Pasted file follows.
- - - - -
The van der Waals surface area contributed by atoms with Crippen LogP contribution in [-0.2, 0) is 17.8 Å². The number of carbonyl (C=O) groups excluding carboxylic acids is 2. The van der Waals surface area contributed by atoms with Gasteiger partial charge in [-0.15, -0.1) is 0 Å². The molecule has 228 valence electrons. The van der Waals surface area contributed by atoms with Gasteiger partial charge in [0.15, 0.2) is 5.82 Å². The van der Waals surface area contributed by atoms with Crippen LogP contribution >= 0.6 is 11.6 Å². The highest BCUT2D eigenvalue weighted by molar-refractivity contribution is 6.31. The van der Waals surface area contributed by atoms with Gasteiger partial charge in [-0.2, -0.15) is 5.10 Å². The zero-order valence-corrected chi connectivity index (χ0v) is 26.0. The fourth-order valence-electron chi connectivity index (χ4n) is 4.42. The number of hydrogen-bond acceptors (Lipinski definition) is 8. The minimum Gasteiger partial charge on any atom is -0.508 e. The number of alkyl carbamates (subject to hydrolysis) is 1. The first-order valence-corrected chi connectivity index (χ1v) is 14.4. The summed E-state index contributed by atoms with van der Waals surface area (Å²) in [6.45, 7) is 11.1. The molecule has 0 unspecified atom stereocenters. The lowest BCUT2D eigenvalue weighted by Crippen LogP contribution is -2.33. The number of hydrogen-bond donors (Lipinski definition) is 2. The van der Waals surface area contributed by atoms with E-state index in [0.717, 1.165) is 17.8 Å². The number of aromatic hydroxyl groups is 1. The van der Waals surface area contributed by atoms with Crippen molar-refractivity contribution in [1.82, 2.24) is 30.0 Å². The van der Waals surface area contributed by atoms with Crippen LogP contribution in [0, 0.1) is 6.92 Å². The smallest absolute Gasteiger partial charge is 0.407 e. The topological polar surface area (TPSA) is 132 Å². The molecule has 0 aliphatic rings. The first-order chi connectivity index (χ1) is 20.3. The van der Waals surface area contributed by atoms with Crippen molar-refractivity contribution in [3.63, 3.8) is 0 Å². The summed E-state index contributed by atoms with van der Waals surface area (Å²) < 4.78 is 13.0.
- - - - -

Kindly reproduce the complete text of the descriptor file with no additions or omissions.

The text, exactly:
The van der Waals surface area contributed by atoms with Crippen LogP contribution in [-0.2, 0) is 17.8 Å². The number of carbonyl (C=O) groups excluding carboxylic acids is 2. The van der Waals surface area contributed by atoms with Gasteiger partial charge in [-0.15, -0.1) is 0 Å². The molecule has 228 valence electrons. The van der Waals surface area contributed by atoms with Gasteiger partial charge in [0.15, 0.2) is 5.82 Å². The van der Waals surface area contributed by atoms with Crippen LogP contribution >= 0.6 is 11.6 Å². The highest BCUT2D eigenvalue weighted by molar-refractivity contribution is 6.31. The van der Waals surface area contributed by atoms with Gasteiger partial charge in [-0.2, -0.15) is 5.10 Å². The zero-order valence-corrected chi connectivity index (χ0v) is 26.0. The fourth-order valence-electron chi connectivity index (χ4n) is 4.42. The number of hydrogen-bond acceptors (Lipinski definition) is 8. The minimum Gasteiger partial charge on any atom is -0.508 e. The number of alkyl carbamates (subject to hydrolysis) is 1. The first-order valence-corrected chi connectivity index (χ1v) is 14.4. The summed E-state index contributed by atoms with van der Waals surface area (Å²) in [6.45, 7) is 11.1. The molecule has 0 unspecified atom stereocenters. The lowest BCUT2D eigenvalue weighted by Crippen LogP contribution is -2.33. The number of hydrogen-bond donors (Lipinski definition) is 2. The van der Waals surface area contributed by atoms with E-state index in [0.717, 1.165) is 17.8 Å². The number of aromatic hydroxyl groups is 1. The van der Waals surface area contributed by atoms with Crippen molar-refractivity contribution in [1.82, 2.24) is 30.0 Å². The van der Waals surface area contributed by atoms with Crippen LogP contribution in [0, 0.1) is 6.92 Å². The smallest absolute Gasteiger partial charge is 0.407 e. The topological polar surface area (TPSA) is 132 Å². The molecule has 0 aliphatic rings. The first-order chi connectivity index (χ1) is 20.3. The van der Waals surface area contributed by atoms with Crippen molar-refractivity contribution in [3.63, 3.8) is 0 Å². The summed E-state index contributed by atoms with van der Waals surface area (Å²) < 4.78 is 13.0.